Author Jonathan Noyes
Published on 04/22/2024
Christian Living

How Can I Fight the Secular Ideas My Children Learn from School and Media?

Jon gives examples of how he has used questions to gently teach his children to think critically about the worldviews they encounter at school and in the media.


Question: What ongoing conversations would you have with your kids to offset the indoctrination tactics that happen throughout their day in public schools? How often would you purposely have those conversations? Because it seems we wouldn’t want to bombard them.

Jon: My kids are in private school, but still they’re exposed to the world. I hate to say it, but just because my kids go to a small Christian private school doesn’t mean that every kid in the classroom is a Christian. There are other ideas that are floating around. Generally, I listen a ton, and I don’t always feel the need to respond. I ask a lot of questions. “So, hey. What did you think about this?”

Just the other day, my oldest daughter, who’s twelve, asked me and my wife, “Why do we always have to critique everything?” For example, whenever we watch a movie together as a family, I point stuff out as best as I can, and so does my wife. “Hey, did you see that?” They just turned something on. It was a Netflix show that they had started watching over at a friend’s house, and these friends are a good family, so we just assumed: They’ve watched this. Let’s let our kids watch this. And we’re watching it, and one of the lines was something to the effect that we don’t live by truth. In the woods, it’s not truth that matters, but our feelings—is what one of the main characters said. That’s a great opportunity to have a conversation.

So, when there are these big ideas, I bring it up, and it’s not always right away. Sometimes I’ll wait, and then, on the car ride to school, I’ll say, “Hey, last night—I just have a question. Did you hear this line? What do you think that means?” So, I’ll ask open-ended questions to them—instead of me just trying to teach it—and then offer corrections. But you don’t want to do it all the time. We’re very, very selective on what we let our kids watch most of the time. I’d say 80% of the time we preview the stuff for our kids, and, yes, we’re producing sheltered kids, but it’s kind of my job to protect my kids and shelter them.

Sometimes, the argument—and you’re welcome to this opinion—but sometimes the argument is, like, well, let them live out in the world and have experiences. My kids are going to have a lifetime of experiences. I’m trying to save them from a lot of the experiences that I had, in honesty, because they didn’t do any good. I want to teach them how to think about these things, how to process stuff, how to think critically. I am teaching them what to think, but underneath that, I’m teaching them how to think so that they can then process these things. So, in asking the questions, I hope I’m teaching them, “Wait. Maybe I should be asking questions.” And this is a conversation we had with my daughter the other night when she brought up the objection “How come we always have to be talking about this stuff?” I just said to her, “Because I want you to know the spiritual reality of the world. I want you to have discerning eyes and be able to see this stuff and then draw it out yourself.”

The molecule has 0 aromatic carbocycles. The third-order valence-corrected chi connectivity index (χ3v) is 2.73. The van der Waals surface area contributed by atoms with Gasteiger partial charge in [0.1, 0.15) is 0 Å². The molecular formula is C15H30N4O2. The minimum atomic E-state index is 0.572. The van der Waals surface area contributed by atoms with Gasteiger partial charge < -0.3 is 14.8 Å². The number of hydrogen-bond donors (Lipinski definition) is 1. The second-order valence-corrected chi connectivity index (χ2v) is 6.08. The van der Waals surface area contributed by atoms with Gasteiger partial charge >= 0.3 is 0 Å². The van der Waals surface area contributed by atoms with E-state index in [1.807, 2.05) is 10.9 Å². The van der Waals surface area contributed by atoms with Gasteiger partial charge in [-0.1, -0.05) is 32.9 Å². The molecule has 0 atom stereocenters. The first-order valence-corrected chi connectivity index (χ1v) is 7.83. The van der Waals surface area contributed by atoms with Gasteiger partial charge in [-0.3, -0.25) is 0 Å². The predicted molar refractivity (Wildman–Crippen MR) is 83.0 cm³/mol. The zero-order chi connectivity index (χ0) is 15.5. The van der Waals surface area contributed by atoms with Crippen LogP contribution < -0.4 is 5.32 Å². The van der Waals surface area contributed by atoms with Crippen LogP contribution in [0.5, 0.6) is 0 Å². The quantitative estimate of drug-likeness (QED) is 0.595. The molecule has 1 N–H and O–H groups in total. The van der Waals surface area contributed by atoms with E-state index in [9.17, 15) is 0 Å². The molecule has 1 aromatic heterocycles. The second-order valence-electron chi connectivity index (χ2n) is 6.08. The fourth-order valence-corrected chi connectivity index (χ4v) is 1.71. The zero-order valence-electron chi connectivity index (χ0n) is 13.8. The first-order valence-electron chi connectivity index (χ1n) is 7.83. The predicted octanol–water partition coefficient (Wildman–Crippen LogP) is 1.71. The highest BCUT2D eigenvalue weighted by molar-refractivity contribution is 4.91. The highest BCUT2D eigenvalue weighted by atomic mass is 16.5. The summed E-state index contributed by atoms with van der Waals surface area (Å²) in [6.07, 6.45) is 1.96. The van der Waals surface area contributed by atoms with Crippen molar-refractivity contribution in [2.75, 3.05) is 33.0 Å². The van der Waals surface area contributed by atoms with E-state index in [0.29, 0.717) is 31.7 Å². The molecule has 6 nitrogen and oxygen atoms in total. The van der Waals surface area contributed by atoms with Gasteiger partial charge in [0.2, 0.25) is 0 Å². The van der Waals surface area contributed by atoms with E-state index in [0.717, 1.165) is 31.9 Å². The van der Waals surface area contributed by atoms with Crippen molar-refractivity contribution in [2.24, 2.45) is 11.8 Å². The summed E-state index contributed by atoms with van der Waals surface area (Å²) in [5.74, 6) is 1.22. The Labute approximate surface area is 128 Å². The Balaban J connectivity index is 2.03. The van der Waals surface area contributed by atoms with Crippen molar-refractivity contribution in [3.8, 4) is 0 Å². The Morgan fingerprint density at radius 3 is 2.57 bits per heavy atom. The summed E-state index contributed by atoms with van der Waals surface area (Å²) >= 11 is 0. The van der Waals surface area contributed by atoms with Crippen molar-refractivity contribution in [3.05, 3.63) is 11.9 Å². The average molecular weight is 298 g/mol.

I have these conversations regularly with my kids when things get brought up. Every Sunday, they sit in church with us, so they get worldview training at church with us. We talk about the sermons through their homeschool curriculum, and through their school curriculum, there’s worldview. If you want a really great curriculum that you can buy, check out Elizabeth Urbanowitz. This is solid gold, guys. She’s incredible. She’s the founder and president of Foundation Worldview. Fantastic curriculum, here, if you want to have these types of conversations with your kids. It’s a great resource to you.

A lot of the ongoing conversations I have are about gender stuff. This started early with my kids, and it happened because we were watching The Baby-Sitters Club. My oldest daughter, Eva, was probably eight or nine. She was reading the Baby-Sitters Club books, which I remember my sister reading. Well, they’re not the same Baby-Sitters Club anymore. The books are the same, but we started watching the Netflix show, and the episodes were really great, with good morals for the most part—not from a Christian worldview, explicitly, but whatever. All truth is God’s truth. And then came the episode where they had a transgender girl. So, a boy that was a little boy—a grade school boy, maybe second grade—was dressing as a girl, and that issue came up really early on. We taught our kids, girls are not boys and boys are not girls, and we teach them this stuff, and we teach them why, and we don’t dull it down, by the way. We use the age appropriate, correct terminology. But that’s one of the things that I’m having a constant conversation with my kids on.

I always make sure I keep the lines of dialogue open. I’m constantly asking open-ended questions to my kids. It’s intentional. I use time in the car very purposefully, even if it’s just the fifteen- or ten-minute ride to school. I’m trying to ask them about their life, how they’re feeling, and stuff like this, and anything, of course, that they’re seeing on media. I just ask them about it. I don’t dig in deep all the time. It’s mostly me just asking questions, listening, and then guiding, occasionally, when I think guidance is needed.